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cold

[ kohld ]
/ koʊld /
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See synonyms for: cold / coldest / coldish / coldly on Thesaurus.com

adjective, cold·er, cold·est.
noun
adverb

VIDEO FOR COLD

Favorite Ways To Say "I'm Cold" All Winter Long

No matter how you say it, it’s going to be pretty cold this winter, so make sure you bundle up ... and if you get tired of complaining about the cold, we've got some synonyms for ya!

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Idioms about cold

Origin of cold

before 950; Middle English; Old English cald, ceald; cognate with Gothic kalds,Old Norse kaldr,German kalt,Dutch koud; akin to Latin gel- in gelidusgelid

synonym study for cold

1. Cold, chill, chilly, cool refer to various degrees of absence of heat. Cold refers to temperature possibly so low as to cause suffering: cold water. Chill suggests a penetrating cold which causes shivering and numbness: There was a chill wind blowing. Chilly is a weaker word, though it also connotes shivering and discomfort: a chilly room. Cool means merely somewhat cold, not warm: cool and comfortable. All have figurative uses.

OTHER WORDS FROM cold

Dictionary.com Unabridged Based on the Random House Unabridged Dictionary, © Random House, Inc. 2021

VOCAB BUILDER

What is a basic definition of cold?

Cold is an adjective that describes something that lacks heat or has a low temperature. Cold also describes someone as being unemotional or detached. As a noun, cold often refers to a respiratory illness that involves sneezing and congestion. The word cold has many other senses as an adjective, noun, and adverb.

If something is cold, it lacks heat or has a low temperature. For example, cold water would have a temperature that approaches 0 degrees Celsius or Fahrenheit. A cold steak is one that hasn’t been cooked (heated) or one that has just emerged from a freezer. Cold is the opposite of hot.

In a related sense, the word cold is used to describe the feeling you have when you lack heat or are exposed to freezing conditions that remove heat from you. This feeling often involves involuntary behavior such as shivering, getting goosebumps, teeth chattering, or skin turning blue.

  • Real-life examples: Ice cubes, snow, and the North Pole are examples of things that are cold. Sticking your hand into a bucket of ice water will make you feel really cold. In the Northern Hemisphere, the winter months of December, January, and February are when the weather and air get really cold.
  • Used in a sentence:
    • I put on a jacket and gloves because it was really cold outside.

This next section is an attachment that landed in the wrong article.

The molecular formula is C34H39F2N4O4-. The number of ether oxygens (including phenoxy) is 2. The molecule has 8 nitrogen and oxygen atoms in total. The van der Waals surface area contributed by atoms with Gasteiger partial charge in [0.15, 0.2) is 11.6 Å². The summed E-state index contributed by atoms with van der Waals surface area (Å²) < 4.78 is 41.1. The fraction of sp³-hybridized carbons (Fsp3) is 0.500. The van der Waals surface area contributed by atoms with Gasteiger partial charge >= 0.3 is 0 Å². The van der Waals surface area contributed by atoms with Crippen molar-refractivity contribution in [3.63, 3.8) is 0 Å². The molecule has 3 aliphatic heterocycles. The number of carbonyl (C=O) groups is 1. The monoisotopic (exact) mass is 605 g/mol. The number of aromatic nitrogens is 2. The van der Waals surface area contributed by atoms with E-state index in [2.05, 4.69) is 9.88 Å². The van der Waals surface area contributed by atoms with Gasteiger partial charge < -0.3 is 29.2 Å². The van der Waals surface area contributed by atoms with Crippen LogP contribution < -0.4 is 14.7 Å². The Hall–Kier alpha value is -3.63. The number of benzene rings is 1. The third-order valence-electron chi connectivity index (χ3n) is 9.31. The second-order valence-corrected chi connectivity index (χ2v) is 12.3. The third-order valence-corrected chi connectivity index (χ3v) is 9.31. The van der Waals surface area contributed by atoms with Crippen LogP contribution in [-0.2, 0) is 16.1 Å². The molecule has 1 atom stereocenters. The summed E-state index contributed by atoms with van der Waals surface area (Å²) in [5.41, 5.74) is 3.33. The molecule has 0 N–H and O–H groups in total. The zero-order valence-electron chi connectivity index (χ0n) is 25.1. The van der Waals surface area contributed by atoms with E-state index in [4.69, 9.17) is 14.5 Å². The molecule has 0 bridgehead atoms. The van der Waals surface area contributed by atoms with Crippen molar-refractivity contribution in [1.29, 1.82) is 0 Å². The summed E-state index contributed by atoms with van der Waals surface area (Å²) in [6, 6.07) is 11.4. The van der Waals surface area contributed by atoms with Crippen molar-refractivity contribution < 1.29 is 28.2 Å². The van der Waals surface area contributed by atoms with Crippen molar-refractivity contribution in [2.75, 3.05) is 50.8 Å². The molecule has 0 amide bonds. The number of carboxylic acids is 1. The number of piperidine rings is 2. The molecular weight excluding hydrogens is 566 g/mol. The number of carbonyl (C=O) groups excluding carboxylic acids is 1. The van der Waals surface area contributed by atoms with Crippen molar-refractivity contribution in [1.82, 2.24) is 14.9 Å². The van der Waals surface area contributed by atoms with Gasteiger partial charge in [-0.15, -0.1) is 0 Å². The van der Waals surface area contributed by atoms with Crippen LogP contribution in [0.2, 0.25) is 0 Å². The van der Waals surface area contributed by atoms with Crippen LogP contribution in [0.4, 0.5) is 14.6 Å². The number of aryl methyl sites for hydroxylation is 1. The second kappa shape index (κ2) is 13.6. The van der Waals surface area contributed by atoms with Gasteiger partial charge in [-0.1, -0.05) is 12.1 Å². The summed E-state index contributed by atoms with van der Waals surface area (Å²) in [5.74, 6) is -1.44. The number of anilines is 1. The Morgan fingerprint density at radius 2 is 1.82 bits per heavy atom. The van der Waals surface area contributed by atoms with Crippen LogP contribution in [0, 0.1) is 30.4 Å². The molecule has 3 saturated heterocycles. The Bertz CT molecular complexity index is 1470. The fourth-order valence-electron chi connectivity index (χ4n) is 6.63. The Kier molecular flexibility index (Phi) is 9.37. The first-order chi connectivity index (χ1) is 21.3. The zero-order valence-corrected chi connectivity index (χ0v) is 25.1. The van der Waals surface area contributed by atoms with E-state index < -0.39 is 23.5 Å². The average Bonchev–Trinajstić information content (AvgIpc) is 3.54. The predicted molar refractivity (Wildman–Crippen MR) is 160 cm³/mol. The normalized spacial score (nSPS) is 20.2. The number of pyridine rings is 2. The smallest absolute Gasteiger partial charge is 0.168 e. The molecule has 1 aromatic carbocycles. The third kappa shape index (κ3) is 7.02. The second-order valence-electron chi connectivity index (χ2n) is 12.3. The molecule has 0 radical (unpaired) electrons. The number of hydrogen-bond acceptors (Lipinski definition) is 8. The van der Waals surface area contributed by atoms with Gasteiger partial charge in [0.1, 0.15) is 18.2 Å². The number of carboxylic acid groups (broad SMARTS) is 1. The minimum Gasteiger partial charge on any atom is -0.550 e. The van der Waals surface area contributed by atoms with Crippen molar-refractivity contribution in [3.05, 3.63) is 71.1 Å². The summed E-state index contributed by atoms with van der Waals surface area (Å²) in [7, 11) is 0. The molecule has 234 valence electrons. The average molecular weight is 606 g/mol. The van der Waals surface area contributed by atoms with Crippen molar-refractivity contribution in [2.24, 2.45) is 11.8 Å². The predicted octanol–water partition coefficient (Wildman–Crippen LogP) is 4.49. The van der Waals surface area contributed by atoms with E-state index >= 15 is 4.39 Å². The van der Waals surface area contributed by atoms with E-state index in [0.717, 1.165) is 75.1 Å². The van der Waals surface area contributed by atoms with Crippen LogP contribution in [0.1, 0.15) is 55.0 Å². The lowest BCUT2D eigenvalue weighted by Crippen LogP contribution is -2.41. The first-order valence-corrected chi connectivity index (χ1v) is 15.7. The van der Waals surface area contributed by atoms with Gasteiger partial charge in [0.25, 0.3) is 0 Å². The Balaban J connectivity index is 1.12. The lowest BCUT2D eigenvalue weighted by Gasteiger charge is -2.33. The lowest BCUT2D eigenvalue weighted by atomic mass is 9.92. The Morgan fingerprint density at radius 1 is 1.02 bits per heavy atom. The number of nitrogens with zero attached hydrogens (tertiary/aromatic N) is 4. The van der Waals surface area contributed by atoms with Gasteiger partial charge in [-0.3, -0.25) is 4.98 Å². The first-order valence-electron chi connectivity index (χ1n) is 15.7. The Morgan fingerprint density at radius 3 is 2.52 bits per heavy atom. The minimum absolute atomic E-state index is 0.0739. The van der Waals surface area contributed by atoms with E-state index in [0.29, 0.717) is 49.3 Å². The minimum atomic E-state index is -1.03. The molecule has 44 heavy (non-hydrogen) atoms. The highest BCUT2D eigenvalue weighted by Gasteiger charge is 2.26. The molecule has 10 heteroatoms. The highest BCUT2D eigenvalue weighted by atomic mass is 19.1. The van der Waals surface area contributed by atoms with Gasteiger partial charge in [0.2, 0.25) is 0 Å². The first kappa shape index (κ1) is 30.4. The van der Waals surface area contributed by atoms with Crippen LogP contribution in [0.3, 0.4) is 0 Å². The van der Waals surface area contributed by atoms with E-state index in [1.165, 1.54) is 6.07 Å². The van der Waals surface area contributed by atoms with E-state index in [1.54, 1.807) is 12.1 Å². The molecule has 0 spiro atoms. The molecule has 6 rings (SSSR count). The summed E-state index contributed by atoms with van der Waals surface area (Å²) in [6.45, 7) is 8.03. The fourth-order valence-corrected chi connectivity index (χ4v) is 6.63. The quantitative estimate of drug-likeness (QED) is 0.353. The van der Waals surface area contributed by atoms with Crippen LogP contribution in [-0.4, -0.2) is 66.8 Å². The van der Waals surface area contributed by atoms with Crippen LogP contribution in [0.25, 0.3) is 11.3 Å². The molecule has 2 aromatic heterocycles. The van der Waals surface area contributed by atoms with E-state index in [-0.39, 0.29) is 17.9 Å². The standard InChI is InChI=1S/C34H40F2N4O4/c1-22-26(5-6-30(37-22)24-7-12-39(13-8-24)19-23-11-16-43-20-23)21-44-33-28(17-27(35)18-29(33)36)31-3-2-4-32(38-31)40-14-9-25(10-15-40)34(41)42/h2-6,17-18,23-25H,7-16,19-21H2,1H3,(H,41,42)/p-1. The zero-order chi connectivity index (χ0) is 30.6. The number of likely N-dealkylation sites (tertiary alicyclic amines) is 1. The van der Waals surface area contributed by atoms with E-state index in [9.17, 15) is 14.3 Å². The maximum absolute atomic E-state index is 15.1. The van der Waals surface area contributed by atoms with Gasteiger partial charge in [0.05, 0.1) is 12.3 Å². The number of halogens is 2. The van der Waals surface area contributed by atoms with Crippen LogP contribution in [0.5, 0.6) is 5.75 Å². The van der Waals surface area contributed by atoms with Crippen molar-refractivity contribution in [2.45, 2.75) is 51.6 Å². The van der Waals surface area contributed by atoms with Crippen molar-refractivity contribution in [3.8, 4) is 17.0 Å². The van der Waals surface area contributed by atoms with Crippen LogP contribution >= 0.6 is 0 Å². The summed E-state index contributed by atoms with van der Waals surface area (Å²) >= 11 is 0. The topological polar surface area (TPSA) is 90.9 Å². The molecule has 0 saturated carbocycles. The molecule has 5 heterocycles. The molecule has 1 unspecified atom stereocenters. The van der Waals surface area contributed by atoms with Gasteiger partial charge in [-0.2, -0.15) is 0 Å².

• He turned up the thermostat after his mother said she was cold. 

Related to this sense, cold can mean a lack of heat or cold weather (usually in the form of “the cold”).

  • Used in a sentence: I couldn’t handle the extreme cold of the lake.

The word cold can also describe someone as being aloof, unemotional, or unwelcoming. This sense of cold is often used negatively to accuse a person of being cruel, uncaring, merciless, or lacking empathy.

  • Used in a sentence: He was a cold man who rarely ever smiled. 

As a noun, cold is frequently used to mean a respiratory illness that involves sneezing and congestion, often referred to as “a common cold.” When used in this sense, a person is said to have “a cold” rather than “the cold.” Colds are rarely serious. They usually involve several days of congestion in your nose or lungs, a runny nose, coughing, sneezing, or similar, minor respiratory problems.

  • Used in a sentence: Jade was sneezing all day at work today because she had a cold.

Where does cold come from?

The first records of cold come from before the 950s. It ultimately comes from the Old English ceald and is related to the Old Norse kaldr, the Gothic kalds, and the Old High German kalt.

Did you know ... ?

What are some other forms related to cold?

  • coldish (adjective)
  • coldly (adverb)
  • coldness (noun)
  • overcold (adjective)
  • overcoldly (adverb)

What are some synonyms for cold?

What are some words that share a root or word element with cold

What are some words that often get used in discussing cold?

How is cold used in real life?

Cold is a very common word that most often describes something as lacking heat.

 

 

Try using cold!

Which of the following items is most likely to be described as being cold?

A. an ice cube
B. the Sun
C. fire
D. an erupting volcano

How to use cold in a sentence

British Dictionary definitions for cold

cold
/ (kəʊld) /

adjective
noun
adverb
informal without preparationhe played his part cold
informal, mainly US and Canadian thoroughly; absolutelyshe turned him down cold

Derived forms of cold

coldish, adjectivecoldly, adverbcoldness, noun

Word Origin for cold

Old English ceald; related to Old Norse kaldr, Gothic kalds, Old High German kalt; see cool
Collins English Dictionary - Complete & Unabridged 2012 Digital Edition © William Collins Sons & Co. Ltd. 1979, 1986 © HarperCollins Publishers 1998, 2000, 2003, 2005, 2006, 2007, 2009, 2012

Medical definitions for cold

cold
[ kōld ]

n.
A viral infection characterized by inflammation of the mucous membranes lining the upper respiratory passages and usually accompanied by malaise, fever, chills, coughing, and sneezing.coryza acute rhinitis common cold coryza
The American Heritage® Stedman's Medical Dictionary Copyright © 2002, 2001, 1995 by Houghton Mifflin Company. Published by Houghton Mifflin Company.

Other Idioms and Phrases with cold

cold

The American Heritage® Idioms Dictionary Copyright © 2002, 2001, 1995 by Houghton Mifflin Harcourt Publishing Company. Published by Houghton Mifflin Harcourt Publishing Company.
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